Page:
Gypsy jazz musicians from around Puget Sound will celebrate Django Reinhardt’s 108th birthday with an evening of enchanting music. The party will be hosted by local gypsy jazz band Ranger and the ‘Re-Arrangers’, and will feature several guest appearances by jazz soloists and vocalists. According to violinist and bandleader Ranger Sciacca: “Our goal is to make this a really fun event, with tons of amazing musicians on a variety of instruments”. There is no cover charge, but donations will be accepted. This year, the party starts early, 7pm!
Ranger and the ‘Re-Arrangers’ evoke the spirit of a Paris cafe and the raucous energy of a Gypsy campsite with their version of Gypsy jazz.
Spearheading the band is RANGER SCIACCA, who began playing violin at the age of six. A chance encounter with a CD of violin jazz ignited Ranger’s interest in the music of Joe Venuti, Stuff Smith, Stephane Grappelli and Django Reinhardt. His mastery of his instrument and natural feel are impossible to miss in their contagious live shows. “At the heart of their sound is Ranger Sciacca’s sweet violin playing… his sense of melody and daring improvisations”. – World Rhythm Webzine
MICK NICHOLSON played bass for 11 years with the US Navy Band in Washington, D.C. He has toured extensively throughout the world, and has performed for three sitting presidents and countless heads of state.
Percussionist JEFFREY MOOSE was born in Mexico and raised in West Africa. He is loved by fans for his creative, high-energy percussion and playful vocal performances.
MIKE SCIACCA is Ranger’s father, and has been backing up Ranger on rhythm guitar for over 15 years. Ranger and Mike are descended from Sicilian immigrants, who played jazz in New York at the start of the 20th century.
Django was an itinerant Gypsy who earned international acclaim in the 1930’s. Many of his compositions became jazz classics and he is considered one of the top guitar soloists of all time. Duke Ellington referred to Django as “the most creative jazz musician to originate anywhere outside the United States.” Decades later, Jerry Garcia said “Even today, nobody has really come to the state that he was playing at…nobody plays with the whole fullness of expression that Django has.” Django passed away in 1953.
Jean “Django” Reinhardt spent most of his youth in Romani (Gypsy) encampments close to Paris, playing banjo, guitar and violin from an early age. At the age of 12, he received a banjo-guitar as a gift. He quickly learned to play, mimicking the fingerings of musicians he watched. By the age of 13, Reinhardt was able to make a living playing music. As a result, he received little formal education and acquired the rudiments of literacy only in adult life.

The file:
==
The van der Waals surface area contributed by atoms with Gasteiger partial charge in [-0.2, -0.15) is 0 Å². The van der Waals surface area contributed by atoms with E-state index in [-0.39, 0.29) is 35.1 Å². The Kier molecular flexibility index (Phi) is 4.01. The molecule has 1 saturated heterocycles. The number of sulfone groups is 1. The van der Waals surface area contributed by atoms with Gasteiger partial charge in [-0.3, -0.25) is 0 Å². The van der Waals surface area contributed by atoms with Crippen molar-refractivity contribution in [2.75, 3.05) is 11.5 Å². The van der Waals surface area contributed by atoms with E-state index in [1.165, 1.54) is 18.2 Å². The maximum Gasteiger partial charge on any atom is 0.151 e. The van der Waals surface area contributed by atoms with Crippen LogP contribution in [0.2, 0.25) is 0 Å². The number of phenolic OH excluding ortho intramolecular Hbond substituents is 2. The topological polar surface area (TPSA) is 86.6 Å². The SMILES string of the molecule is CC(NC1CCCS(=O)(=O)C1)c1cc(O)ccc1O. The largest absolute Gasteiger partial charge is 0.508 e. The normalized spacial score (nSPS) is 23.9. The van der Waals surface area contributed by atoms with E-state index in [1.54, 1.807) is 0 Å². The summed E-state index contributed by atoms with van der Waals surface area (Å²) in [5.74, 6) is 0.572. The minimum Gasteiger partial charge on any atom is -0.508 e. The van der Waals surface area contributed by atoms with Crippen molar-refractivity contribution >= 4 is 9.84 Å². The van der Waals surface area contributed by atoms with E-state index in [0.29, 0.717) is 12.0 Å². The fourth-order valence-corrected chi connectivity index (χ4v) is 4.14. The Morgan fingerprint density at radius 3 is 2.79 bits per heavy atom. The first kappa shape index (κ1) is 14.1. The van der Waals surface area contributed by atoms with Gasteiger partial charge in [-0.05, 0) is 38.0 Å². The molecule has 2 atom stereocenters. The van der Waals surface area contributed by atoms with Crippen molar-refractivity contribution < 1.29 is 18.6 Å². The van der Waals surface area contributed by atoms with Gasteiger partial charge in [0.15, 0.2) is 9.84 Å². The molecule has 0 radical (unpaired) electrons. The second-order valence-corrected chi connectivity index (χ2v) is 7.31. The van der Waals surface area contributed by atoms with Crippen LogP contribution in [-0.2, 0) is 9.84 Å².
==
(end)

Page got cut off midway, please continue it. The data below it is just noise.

At the age of 18, Reinhardt was injured in a fire that ravaged the caravan he shared with Florine “Bella” Mayer, his first wife. They were very poor, and to supplement their income Bella made imitation flowers out of celluloid and paper. Consequently, their home was rich in highly flammable material. Returning from a performance late one night, Reinhardt apparently knocked over a candle on his way to bed. While his family and neighbours were quick to pull him to safety, he received first- and second-degree burns over half his body. His right leg was paralysed and the third and fourth fingers of his left hand were badly burned. Doctors believed that he would never play guitar again and intended to amputate one of his legs. Reinhardt refused to have the surgery and left the hospital after a short time; he was able to walk within a year with the aid of a cane. His brother Joseph Reinhardt, an accomplished guitarist himself, bought Django a new guitar. With rehabilitation and practice he relearned his craft in a completely new way, even as his third and fourth fingers remained partially paralysed. He played all of his guitar solos with only two fingers, and used the two injured digits only for chord work.
Reinhardt invented an entirely new style of jazz guitar technique (sometimes called ‘hot’ jazz guitar) that has since become a living musical tradition within French gypsy culture. With violinist Stéphane Grappelli, he co-founded the Quintette du Hot Club de France, described by critic Thom Jurek as “one of the most original bands in the history of recorded jazz.” Reinhardt’s most popular compositions have become jazz standards, including “Minor Swing”, “Daphne”, “Belleville”, “Djangology”, “Swing ’42”, and “Nuages”
This event has become a favorite of Bainbridge Islanders, full of fun and reverence for a music that refuses to fade.
Impressive because not many people can play a fiddle so well, and comforting because it’s nice to know that there’s a community of musicians keeping an old, storied genre alive. – Alex Young